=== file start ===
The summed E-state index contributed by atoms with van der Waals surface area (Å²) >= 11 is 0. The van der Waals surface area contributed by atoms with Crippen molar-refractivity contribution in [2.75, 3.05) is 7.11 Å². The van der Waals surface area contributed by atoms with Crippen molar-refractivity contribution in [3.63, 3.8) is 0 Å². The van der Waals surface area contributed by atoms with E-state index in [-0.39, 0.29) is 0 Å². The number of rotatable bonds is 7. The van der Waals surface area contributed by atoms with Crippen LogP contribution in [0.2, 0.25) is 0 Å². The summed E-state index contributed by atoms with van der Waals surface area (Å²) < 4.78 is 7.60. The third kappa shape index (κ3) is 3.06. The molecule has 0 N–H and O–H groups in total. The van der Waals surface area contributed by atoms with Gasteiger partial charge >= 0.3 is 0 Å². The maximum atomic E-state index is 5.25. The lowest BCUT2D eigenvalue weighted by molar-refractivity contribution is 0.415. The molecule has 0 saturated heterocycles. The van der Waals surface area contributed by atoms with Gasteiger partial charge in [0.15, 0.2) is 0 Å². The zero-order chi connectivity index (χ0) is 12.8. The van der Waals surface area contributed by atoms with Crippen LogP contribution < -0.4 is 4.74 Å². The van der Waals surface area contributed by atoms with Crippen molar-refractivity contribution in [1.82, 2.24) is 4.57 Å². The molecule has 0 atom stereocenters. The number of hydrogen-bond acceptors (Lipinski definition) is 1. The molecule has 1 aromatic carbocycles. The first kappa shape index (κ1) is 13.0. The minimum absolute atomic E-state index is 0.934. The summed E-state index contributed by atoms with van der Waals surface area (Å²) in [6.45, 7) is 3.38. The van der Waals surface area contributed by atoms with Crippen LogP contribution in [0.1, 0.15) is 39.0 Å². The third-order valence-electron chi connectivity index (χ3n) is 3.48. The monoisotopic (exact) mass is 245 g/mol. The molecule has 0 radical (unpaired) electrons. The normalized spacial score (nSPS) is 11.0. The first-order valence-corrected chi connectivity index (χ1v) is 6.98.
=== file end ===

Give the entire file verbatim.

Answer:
The summed E-state index contributed by atoms with van der Waals surface area (Å²) >= 11 is 0. The van der Waals surface area contributed by atoms with Crippen molar-refractivity contribution in [2.75, 3.05) is 7.11 Å². The van der Waals surface area contributed by atoms with Crippen molar-refractivity contribution in [3.63, 3.8) is 0 Å². The van der Waals surface area contributed by atoms with E-state index in [-0.39, 0.29) is 0 Å². The number of rotatable bonds is 7. The van der Waals surface area contributed by atoms with Crippen LogP contribution in [0.2, 0.25) is 0 Å². The summed E-state index contributed by atoms with van der Waals surface area (Å²) < 4.78 is 7.60. The third kappa shape index (κ3) is 3.06. The molecule has 0 N–H and O–H groups in total. The van der Waals surface area contributed by atoms with Gasteiger partial charge >= 0.3 is 0 Å². The maximum atomic E-state index is 5.25. The lowest BCUT2D eigenvalue weighted by molar-refractivity contribution is 0.415. The molecule has 0 saturated heterocycles. The van der Waals surface area contributed by atoms with Gasteiger partial charge in [0.15, 0.2) is 0 Å². The zero-order chi connectivity index (χ0) is 12.8. The van der Waals surface area contributed by atoms with Crippen LogP contribution < -0.4 is 4.74 Å². The van der Waals surface area contributed by atoms with Crippen molar-refractivity contribution in [1.82, 2.24) is 4.57 Å². The molecule has 0 atom stereocenters. The number of hydrogen-bond acceptors (Lipinski definition) is 1. The molecule has 1 aromatic carbocycles. The first kappa shape index (κ1) is 13.0. The minimum absolute atomic E-state index is 0.934. The summed E-state index contributed by atoms with van der Waals surface area (Å²) in [6.45, 7) is 3.38. The van der Waals surface area contributed by atoms with Crippen LogP contribution in [0.1, 0.15) is 39.0 Å². The third-order valence-electron chi connectivity index (χ3n) is 3.48. The monoisotopic (exact) mass is 245 g/mol. The molecule has 0 radical (unpaired) electrons. The normalized spacial score (nSPS) is 11.0. The first-order valence-corrected chi connectivity index (χ1v) is 6.98.